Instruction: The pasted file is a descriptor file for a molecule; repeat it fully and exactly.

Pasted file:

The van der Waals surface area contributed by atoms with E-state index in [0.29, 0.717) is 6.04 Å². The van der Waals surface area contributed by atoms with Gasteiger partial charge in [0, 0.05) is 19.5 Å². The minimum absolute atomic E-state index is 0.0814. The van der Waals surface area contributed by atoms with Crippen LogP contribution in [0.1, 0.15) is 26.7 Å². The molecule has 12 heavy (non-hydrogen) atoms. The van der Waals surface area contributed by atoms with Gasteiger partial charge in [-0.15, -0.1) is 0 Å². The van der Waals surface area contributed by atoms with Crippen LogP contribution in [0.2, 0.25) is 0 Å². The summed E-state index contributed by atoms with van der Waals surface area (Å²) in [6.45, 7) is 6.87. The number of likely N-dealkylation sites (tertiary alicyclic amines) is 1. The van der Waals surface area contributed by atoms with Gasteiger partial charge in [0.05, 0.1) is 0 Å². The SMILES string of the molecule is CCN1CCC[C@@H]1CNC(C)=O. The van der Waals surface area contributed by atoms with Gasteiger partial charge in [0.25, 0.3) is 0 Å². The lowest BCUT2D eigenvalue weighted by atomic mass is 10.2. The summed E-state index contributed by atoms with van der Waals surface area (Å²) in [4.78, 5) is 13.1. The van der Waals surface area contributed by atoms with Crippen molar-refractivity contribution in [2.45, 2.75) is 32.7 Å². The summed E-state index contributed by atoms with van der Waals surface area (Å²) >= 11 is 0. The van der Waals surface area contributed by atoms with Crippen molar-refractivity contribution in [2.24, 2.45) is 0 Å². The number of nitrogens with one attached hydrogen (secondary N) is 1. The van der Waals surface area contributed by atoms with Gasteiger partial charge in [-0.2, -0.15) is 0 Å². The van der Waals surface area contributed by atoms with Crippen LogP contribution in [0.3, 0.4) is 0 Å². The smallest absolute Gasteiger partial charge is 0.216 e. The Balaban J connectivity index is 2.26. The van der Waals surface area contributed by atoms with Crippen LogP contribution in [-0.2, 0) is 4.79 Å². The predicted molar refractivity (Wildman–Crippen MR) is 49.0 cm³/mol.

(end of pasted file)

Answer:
The van der Waals surface area contributed by atoms with E-state index in [0.29, 0.717) is 6.04 Å². The van der Waals surface area contributed by atoms with Gasteiger partial charge in [0, 0.05) is 19.5 Å². The minimum absolute atomic E-state index is 0.0814. The van der Waals surface area contributed by atoms with Crippen LogP contribution in [0.1, 0.15) is 26.7 Å². The molecule has 12 heavy (non-hydrogen) atoms. The van der Waals surface area contributed by atoms with Gasteiger partial charge in [-0.15, -0.1) is 0 Å². The van der Waals surface area contributed by atoms with Crippen LogP contribution in [0.2, 0.25) is 0 Å². The summed E-state index contributed by atoms with van der Waals surface area (Å²) in [6.45, 7) is 6.87. The number of likely N-dealkylation sites (tertiary alicyclic amines) is 1. The van der Waals surface area contributed by atoms with Gasteiger partial charge in [0.05, 0.1) is 0 Å². The SMILES string of the molecule is CCN1CCC[C@@H]1CNC(C)=O. The van der Waals surface area contributed by atoms with Gasteiger partial charge in [0.25, 0.3) is 0 Å². The lowest BCUT2D eigenvalue weighted by atomic mass is 10.2. The summed E-state index contributed by atoms with van der Waals surface area (Å²) in [4.78, 5) is 13.1. The van der Waals surface area contributed by atoms with Crippen molar-refractivity contribution in [2.45, 2.75) is 32.7 Å². The summed E-state index contributed by atoms with van der Waals surface area (Å²) >= 11 is 0. The van der Waals surface area contributed by atoms with Crippen molar-refractivity contribution in [2.24, 2.45) is 0 Å². The number of nitrogens with one attached hydrogen (secondary N) is 1. The van der Waals surface area contributed by atoms with Gasteiger partial charge in [-0.2, -0.15) is 0 Å². The van der Waals surface area contributed by atoms with Crippen LogP contribution in [0.3, 0.4) is 0 Å². The smallest absolute Gasteiger partial charge is 0.216 e. The Balaban J connectivity index is 2.26. The van der Waals surface area contributed by atoms with Crippen LogP contribution in [-0.2, 0) is 4.79 Å². The predicted molar refractivity (Wildman–Crippen MR) is 49.0 cm³/mol.